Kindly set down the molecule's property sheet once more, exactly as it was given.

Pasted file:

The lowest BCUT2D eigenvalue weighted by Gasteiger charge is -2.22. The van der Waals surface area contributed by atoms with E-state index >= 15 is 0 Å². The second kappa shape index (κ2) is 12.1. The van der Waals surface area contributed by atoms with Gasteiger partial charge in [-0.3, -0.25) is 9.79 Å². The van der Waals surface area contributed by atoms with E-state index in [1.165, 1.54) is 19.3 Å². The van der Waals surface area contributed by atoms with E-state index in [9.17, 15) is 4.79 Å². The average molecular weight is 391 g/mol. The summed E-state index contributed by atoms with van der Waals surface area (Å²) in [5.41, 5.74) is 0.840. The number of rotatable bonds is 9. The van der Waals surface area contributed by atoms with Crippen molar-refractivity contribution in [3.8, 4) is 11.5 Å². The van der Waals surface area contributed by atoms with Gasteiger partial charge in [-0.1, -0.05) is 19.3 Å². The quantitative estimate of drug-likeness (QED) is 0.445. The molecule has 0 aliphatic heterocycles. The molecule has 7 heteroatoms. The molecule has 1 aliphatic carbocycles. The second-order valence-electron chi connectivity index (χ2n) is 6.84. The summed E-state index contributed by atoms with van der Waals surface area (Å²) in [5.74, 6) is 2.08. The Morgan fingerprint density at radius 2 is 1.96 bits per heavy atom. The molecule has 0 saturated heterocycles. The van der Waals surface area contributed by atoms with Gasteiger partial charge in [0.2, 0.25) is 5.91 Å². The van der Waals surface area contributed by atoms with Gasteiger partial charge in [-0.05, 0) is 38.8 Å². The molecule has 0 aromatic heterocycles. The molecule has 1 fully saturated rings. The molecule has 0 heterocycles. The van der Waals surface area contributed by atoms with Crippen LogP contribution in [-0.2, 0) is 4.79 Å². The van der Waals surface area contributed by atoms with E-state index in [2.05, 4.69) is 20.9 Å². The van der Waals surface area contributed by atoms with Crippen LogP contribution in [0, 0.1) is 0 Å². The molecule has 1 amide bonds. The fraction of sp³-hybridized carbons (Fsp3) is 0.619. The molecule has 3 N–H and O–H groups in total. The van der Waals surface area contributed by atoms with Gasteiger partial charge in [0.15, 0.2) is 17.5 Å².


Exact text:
The lowest BCUT2D eigenvalue weighted by Gasteiger charge is -2.22. The van der Waals surface area contributed by atoms with E-state index >= 15 is 0 Å². The second kappa shape index (κ2) is 12.1. The van der Waals surface area contributed by atoms with Gasteiger partial charge in [-0.3, -0.25) is 9.79 Å². The van der Waals surface area contributed by atoms with E-state index in [1.165, 1.54) is 19.3 Å². The van der Waals surface area contributed by atoms with E-state index in [9.17, 15) is 4.79 Å². The average molecular weight is 391 g/mol. The summed E-state index contributed by atoms with van der Waals surface area (Å²) in [5.41, 5.74) is 0.840. The number of rotatable bonds is 9. The van der Waals surface area contributed by atoms with Crippen molar-refractivity contribution in [3.8, 4) is 11.5 Å². The van der Waals surface area contributed by atoms with Gasteiger partial charge in [-0.1, -0.05) is 19.3 Å². The quantitative estimate of drug-likeness (QED) is 0.445. The molecule has 0 aliphatic heterocycles. The molecule has 7 heteroatoms. The molecule has 1 aliphatic carbocycles. The second-order valence-electron chi connectivity index (χ2n) is 6.84. The summed E-state index contributed by atoms with van der Waals surface area (Å²) in [5.74, 6) is 2.08. The Morgan fingerprint density at radius 2 is 1.96 bits per heavy atom. The molecule has 0 saturated heterocycles. The van der Waals surface area contributed by atoms with Gasteiger partial charge in [0.2, 0.25) is 5.91 Å². The van der Waals surface area contributed by atoms with Gasteiger partial charge in [-0.05, 0) is 38.8 Å². The molecule has 0 aromatic heterocycles. The molecule has 1 fully saturated rings. The molecule has 0 heterocycles. The van der Waals surface area contributed by atoms with Crippen LogP contribution in [-0.2, 0) is 4.79 Å². The van der Waals surface area contributed by atoms with E-state index in [2.05, 4.69) is 20.9 Å². The van der Waals surface area contributed by atoms with Crippen LogP contribution in [0, 0.1) is 0 Å². The molecule has 1 amide bonds. The fraction of sp³-hybridized carbons (Fsp3) is 0.619. The molecule has 3 N–H and O–H groups in total. The van der Waals surface area contributed by atoms with Gasteiger partial charge in [0.15, 0.2) is 17.5 Å².